Our special price for a Founding Membership ($100) that lasts for two full years saves members $50. However, that money-saving opportunity comes to an end at midnight, June 30, 2021. If you have not yet joined the Creation Theology Society, we encourage you to do so this month. Please go to our Membership page now and join us in our mission of promoting the role of Theology (the “Queen of Sciences”) in Creation Science.
Truett McConnell University (Cleveland, GA) will host and livestream The 2021 Paige and Dorothy Patterson Spring Lecture Series March 23–25. This year’s topic is “Creation: The Historical Adam.” Speakers include Drs. William Barrick, Jeremy Lyon, Kurt Wise, and Andrew Fabich.
The newly-minted Creation Theology Society (CTS) requests the honor of your contribution to the 2021 Origins Conference to be held July 28–31. Please see more details about the restructured meetings under Conferences. Any topics dealing with the text, philology, hermeneutics, theology, and apologetics of Genesis 1–11 and any other texts dealing with primeval history will be gladly accepted for peer review. Accepted conference papers may then be submitted to be reviewed for publication in the inaugural issue of the Journal of Creation Theology and Science (Series A). The special topic for this year’s annual Interdisciplinary Themed Session is “The Fountains of the Great Deep and the Windows of the Heavens in the Genesis Flood Narrative.” This interdisciplinary session of the conference will comprise two invited papers dealing with the biblical text, an invited paper providing a historical review of the geological/geophysical mechanisms proposed for initiating the Flood, and a panel discussion. The submission of papers related specifically to this topic are encouraged as we seek to move research forward at this year’s conference and in the journal.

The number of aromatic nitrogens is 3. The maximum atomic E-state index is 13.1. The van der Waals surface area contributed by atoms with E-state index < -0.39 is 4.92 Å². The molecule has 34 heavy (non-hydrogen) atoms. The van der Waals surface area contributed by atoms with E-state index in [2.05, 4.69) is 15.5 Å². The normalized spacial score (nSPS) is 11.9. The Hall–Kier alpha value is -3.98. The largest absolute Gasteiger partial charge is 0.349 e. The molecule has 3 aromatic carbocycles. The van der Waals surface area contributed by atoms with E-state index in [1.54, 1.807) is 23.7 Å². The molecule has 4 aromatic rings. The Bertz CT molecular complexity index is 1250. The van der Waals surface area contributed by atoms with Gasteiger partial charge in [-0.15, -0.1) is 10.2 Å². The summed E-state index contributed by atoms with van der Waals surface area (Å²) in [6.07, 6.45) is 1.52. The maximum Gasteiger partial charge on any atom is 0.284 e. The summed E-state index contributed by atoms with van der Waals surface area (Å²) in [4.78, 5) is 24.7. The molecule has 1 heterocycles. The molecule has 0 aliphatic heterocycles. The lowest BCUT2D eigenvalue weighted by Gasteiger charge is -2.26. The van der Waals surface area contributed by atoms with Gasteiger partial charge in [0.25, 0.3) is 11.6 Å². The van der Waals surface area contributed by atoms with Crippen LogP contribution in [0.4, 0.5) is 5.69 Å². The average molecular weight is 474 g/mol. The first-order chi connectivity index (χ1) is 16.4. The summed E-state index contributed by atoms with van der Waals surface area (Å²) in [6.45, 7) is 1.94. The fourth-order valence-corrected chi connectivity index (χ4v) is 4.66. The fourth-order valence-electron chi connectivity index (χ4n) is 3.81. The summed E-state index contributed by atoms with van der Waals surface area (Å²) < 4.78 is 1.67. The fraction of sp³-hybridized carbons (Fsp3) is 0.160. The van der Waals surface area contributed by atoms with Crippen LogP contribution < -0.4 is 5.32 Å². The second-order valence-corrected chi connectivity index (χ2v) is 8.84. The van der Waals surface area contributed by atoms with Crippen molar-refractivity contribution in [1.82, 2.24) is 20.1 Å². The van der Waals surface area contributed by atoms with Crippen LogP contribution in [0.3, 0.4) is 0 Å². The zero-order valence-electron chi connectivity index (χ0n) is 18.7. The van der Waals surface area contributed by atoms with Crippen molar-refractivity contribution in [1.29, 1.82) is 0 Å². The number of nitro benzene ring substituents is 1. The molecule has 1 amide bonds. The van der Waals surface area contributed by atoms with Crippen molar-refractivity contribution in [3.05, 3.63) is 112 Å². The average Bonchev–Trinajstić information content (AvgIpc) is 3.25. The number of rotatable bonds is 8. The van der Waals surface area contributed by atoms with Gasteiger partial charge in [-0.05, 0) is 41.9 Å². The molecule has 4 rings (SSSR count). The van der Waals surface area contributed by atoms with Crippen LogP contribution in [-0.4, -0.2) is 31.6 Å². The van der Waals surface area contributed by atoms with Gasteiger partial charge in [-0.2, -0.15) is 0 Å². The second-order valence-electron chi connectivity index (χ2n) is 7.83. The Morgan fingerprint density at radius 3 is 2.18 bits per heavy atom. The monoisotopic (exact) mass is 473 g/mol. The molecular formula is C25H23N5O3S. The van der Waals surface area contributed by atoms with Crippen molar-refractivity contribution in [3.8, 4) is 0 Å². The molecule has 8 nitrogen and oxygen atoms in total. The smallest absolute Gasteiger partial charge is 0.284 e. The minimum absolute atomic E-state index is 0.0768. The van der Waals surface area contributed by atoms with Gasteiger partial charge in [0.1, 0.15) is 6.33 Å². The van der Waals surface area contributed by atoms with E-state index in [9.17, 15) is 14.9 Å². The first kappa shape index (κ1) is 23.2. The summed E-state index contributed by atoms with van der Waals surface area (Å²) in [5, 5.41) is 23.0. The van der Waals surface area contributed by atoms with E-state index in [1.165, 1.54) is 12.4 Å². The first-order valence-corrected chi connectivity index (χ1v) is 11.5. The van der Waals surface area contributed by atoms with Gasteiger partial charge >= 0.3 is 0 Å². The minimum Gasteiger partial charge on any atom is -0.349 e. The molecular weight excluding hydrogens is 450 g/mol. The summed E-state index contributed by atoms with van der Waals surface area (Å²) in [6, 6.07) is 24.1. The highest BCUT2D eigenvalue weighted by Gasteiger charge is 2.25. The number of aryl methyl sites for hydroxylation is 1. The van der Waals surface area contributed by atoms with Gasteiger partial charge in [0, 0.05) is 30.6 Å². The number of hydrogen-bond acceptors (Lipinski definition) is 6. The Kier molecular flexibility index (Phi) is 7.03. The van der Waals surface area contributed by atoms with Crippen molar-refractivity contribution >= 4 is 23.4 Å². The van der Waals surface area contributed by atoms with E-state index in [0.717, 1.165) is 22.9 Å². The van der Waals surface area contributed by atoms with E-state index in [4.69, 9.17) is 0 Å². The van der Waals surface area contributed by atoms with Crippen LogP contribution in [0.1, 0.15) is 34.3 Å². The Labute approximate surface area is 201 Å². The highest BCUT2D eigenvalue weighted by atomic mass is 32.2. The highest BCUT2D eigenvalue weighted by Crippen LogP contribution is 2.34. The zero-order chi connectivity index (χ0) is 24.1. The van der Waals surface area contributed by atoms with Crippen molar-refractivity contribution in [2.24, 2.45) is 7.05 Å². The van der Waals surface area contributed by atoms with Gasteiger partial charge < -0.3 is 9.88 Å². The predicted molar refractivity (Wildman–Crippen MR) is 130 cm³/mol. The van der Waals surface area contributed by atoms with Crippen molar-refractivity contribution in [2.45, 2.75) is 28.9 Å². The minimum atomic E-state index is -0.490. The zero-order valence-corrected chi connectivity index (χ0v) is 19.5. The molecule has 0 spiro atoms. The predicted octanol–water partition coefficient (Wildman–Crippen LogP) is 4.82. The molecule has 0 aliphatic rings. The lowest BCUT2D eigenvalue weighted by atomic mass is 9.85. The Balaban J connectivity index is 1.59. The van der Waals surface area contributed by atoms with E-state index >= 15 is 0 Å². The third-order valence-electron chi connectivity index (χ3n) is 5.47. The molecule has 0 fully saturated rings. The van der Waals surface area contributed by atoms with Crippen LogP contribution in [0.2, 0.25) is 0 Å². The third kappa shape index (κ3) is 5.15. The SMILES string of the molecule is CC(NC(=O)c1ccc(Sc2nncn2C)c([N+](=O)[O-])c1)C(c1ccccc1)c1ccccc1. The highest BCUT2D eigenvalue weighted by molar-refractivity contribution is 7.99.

The style of the papers must conform to the most recent edition of the Chicago Manual of Style. Submissions shall be made in Times New Roman 12 pt. font, double-spaced, and shall include an abstract (under 300 words), keywords, and bibliography. The new, extended deadline for submission is May 3, 2021. Questions should be directed to the executive editor of CTS at email@example.com. We look forward to receiving your submissions.